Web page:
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FINDING CURES TOGETHER<sup>SM</sup>

Investigational Immunotherapy Was Safe, Tolerable, and Showed Some Activity Against Melanoma

10/19/2016

​PHILADELPHIA — The investigational immunotherapeutic IMC-20D7S was safe, well tolerated, and showed signs of modest clinical activity for patients with advanced melanoma, according to results from a first-in-human phase I clinical trial published in Clinical Cancer Research, a journal of the American Association for Cancer Research.

“Even though immunotherapy has significantly improved outcomes for some patients with advanced melanoma, many patients have tumors that do not respond to currently available treatments or have tumors that initially respond but then become resistant to them,” said Jedd D. Wolchok, MD, PhD, the Lloyd J. Old/Virginia and Daniel K. Ludwig Chair in Clinical Investigation and chief of the Melanoma and Immunotherapeutics Service at Memorial Sloan Kettering Cancer Center (MSK) in New York. “In this study, we evaluated the safety and early clinical activity of a new antimelanoma immunotherapy.Jedd D. Wolchok, MD, PhD

“We were pleased to see that IMC-20D7S was safe and none of the patients had high-grade serious adverse events related to treatment,” continued Wolchok, who is also director of the Parker Institute for Cancer Immunotherapy and associate director of the Ludwig Center for Cancer Immunotherapy at MSK. “Given that IMC-20D7S monotherapy resulted in only modest clinical activity for patients, I would anticipate that future studies will focus on evaluating agents such as this in combination with other treatments.”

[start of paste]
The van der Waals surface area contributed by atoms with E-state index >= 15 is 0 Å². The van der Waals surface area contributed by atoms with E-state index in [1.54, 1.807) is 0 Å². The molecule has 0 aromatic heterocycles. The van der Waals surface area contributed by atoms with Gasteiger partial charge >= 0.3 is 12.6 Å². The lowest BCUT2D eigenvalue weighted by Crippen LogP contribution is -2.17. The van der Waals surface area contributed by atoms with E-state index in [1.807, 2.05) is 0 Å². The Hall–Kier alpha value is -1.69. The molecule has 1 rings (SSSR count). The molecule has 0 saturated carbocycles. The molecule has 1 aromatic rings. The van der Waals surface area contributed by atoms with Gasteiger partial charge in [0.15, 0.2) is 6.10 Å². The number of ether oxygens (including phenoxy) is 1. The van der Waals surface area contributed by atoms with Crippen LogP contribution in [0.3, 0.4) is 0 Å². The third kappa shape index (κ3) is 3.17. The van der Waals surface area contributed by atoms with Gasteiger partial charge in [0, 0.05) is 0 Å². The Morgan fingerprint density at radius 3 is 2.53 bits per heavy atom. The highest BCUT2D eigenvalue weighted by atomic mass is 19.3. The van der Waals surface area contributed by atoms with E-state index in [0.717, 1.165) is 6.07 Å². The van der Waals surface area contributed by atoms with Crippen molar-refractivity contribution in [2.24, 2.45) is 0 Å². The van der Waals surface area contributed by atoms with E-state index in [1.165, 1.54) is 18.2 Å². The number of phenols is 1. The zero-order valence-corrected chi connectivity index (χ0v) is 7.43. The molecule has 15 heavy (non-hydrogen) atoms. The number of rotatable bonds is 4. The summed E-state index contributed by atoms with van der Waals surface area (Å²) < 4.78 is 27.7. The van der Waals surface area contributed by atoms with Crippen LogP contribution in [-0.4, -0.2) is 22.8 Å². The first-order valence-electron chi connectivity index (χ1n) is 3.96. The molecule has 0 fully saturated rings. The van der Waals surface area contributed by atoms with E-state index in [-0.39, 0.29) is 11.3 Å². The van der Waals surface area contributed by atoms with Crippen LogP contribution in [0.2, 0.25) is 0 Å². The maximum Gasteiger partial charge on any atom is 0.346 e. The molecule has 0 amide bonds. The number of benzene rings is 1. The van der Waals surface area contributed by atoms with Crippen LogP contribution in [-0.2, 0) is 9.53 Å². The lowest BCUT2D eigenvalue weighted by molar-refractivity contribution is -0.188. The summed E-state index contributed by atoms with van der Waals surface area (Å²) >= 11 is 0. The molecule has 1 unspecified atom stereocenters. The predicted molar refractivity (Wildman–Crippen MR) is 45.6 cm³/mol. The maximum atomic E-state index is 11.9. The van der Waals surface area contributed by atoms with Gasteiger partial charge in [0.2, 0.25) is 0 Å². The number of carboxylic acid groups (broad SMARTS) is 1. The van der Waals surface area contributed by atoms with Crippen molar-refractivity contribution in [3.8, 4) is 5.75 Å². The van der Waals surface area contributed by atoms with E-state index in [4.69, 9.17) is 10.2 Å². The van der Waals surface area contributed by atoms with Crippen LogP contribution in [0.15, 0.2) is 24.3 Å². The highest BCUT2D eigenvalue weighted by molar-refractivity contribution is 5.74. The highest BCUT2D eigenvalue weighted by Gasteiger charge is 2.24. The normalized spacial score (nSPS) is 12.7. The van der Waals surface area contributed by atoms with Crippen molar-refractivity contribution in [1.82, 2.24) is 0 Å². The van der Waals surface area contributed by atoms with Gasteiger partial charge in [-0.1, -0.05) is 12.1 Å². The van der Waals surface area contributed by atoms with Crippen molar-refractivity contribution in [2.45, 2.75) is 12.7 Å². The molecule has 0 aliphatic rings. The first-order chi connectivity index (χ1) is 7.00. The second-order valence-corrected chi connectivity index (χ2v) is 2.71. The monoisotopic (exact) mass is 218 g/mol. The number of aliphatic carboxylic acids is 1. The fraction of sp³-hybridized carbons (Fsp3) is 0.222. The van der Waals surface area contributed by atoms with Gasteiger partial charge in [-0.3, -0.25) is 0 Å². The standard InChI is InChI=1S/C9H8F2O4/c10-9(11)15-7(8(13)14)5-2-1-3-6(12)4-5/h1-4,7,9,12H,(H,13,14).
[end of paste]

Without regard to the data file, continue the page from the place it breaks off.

Wolchok explained that IMC-20D7S is a therapeutic antibody that attaches to a molecule in melanoma cells called TYRP1. After attaching to the melanoma cells it recruits cells of the immune system to the area, and these cells then attack the melanoma cells.

Wolchok, Danny N. Khalil, MD, PhD, a medical oncology fellow working in Wolchok’s laboratory, and colleagues enrolled 27 patients ages 44–84 with advanced melanoma in the clinical trial. All the patients had unresectable stage 3 or stage 4 disease that had progressed after or during prior treatment.

The study was designed to test escalating doses of IMC-20D7S in two different dosing schedules, an every-two-week schedule and an every-three-week schedule.

No patients had treatment-related adverse events classed as grade 3 or greater and there were no dose-limiting toxicities. Fourteen patients had low-grade treatment-related adverse events, most commonly fatigue and constipation. As a result, the maximum tolerated dose was not determined.

The disease-control rate, defined as stable disease or better, was 41 percent. One patient had a complete response, as assessed by RECIST1.1 criteria, which lasted almost six months. Ten patients had stable disease as the best response.

“The patients enrolled in this trial were all heavily pretreated; as a result, their immune systems may not have been sufficiently robust to be reinvigorated by IMC-20D7S,” said Wolchok. “We hope that we can increase the clinical activity of IMC-20D7S by using it in combination with other treatments or by using it as a tool to deliver chemotherapeutics or radioactive particles to the melanoma cells.”

The study was funded by Lilly and the National Institutes of Health. Khalil is supported by an AACR-Amgen Inc. Fellowship in Clinical/Translational Cancer Research, a Daland Fellowship in Clinical Investigation from the American Philosophical Society, and a Young Investigator Award from the Conquer Cancer Foundation of the American Society of Clinical Oncology. Wolchok receives grants and/or research funding from and/or acts as a consultant for Bristol-Myers Squibb, MedImmune, Merck Pharmaceuticals, Genentech, and Polynoma Pharmaceuticals.